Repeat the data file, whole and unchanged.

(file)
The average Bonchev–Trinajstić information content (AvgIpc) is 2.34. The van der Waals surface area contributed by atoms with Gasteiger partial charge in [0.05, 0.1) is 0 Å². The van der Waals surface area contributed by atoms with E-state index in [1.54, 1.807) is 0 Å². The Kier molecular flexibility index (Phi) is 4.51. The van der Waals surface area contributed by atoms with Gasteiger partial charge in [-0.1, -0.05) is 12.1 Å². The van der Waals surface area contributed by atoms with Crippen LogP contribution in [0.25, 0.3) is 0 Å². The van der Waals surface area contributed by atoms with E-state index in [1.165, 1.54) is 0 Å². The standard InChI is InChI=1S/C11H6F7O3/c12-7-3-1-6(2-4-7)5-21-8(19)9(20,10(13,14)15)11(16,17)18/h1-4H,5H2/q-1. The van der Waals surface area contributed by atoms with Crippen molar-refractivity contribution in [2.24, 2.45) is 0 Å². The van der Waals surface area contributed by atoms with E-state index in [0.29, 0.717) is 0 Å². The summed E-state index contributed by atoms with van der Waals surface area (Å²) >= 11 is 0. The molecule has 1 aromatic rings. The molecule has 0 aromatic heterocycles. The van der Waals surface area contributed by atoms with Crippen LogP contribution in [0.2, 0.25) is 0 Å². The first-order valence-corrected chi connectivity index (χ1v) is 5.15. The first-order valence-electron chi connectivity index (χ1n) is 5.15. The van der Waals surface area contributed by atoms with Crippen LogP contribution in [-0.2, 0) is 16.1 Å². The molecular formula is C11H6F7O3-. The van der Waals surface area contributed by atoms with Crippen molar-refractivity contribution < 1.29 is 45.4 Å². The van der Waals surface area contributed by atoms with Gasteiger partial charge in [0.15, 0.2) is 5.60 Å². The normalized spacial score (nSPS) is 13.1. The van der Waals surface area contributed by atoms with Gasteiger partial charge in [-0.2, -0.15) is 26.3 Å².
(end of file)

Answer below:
The average Bonchev–Trinajstić information content (AvgIpc) is 2.34. The van der Waals surface area contributed by atoms with Gasteiger partial charge in [0.05, 0.1) is 0 Å². The van der Waals surface area contributed by atoms with E-state index in [1.54, 1.807) is 0 Å². The Kier molecular flexibility index (Phi) is 4.51. The van der Waals surface area contributed by atoms with Gasteiger partial charge in [-0.1, -0.05) is 12.1 Å². The van der Waals surface area contributed by atoms with Crippen LogP contribution in [0.25, 0.3) is 0 Å². The van der Waals surface area contributed by atoms with E-state index in [1.165, 1.54) is 0 Å². The standard InChI is InChI=1S/C11H6F7O3/c12-7-3-1-6(2-4-7)5-21-8(19)9(20,10(13,14)15)11(16,17)18/h1-4H,5H2/q-1. The van der Waals surface area contributed by atoms with Crippen molar-refractivity contribution in [2.24, 2.45) is 0 Å². The van der Waals surface area contributed by atoms with E-state index in [0.29, 0.717) is 0 Å². The summed E-state index contributed by atoms with van der Waals surface area (Å²) >= 11 is 0. The molecule has 1 aromatic rings. The molecule has 0 aromatic heterocycles. The van der Waals surface area contributed by atoms with Crippen LogP contribution in [0.2, 0.25) is 0 Å². The first-order valence-corrected chi connectivity index (χ1v) is 5.15. The first-order valence-electron chi connectivity index (χ1n) is 5.15. The van der Waals surface area contributed by atoms with Crippen LogP contribution in [-0.2, 0) is 16.1 Å². The molecular formula is C11H6F7O3-. The van der Waals surface area contributed by atoms with Crippen molar-refractivity contribution < 1.29 is 45.4 Å². The van der Waals surface area contributed by atoms with Gasteiger partial charge in [0.15, 0.2) is 5.60 Å². The normalized spacial score (nSPS) is 13.1. The van der Waals surface area contributed by atoms with Gasteiger partial charge in [-0.2, -0.15) is 26.3 Å².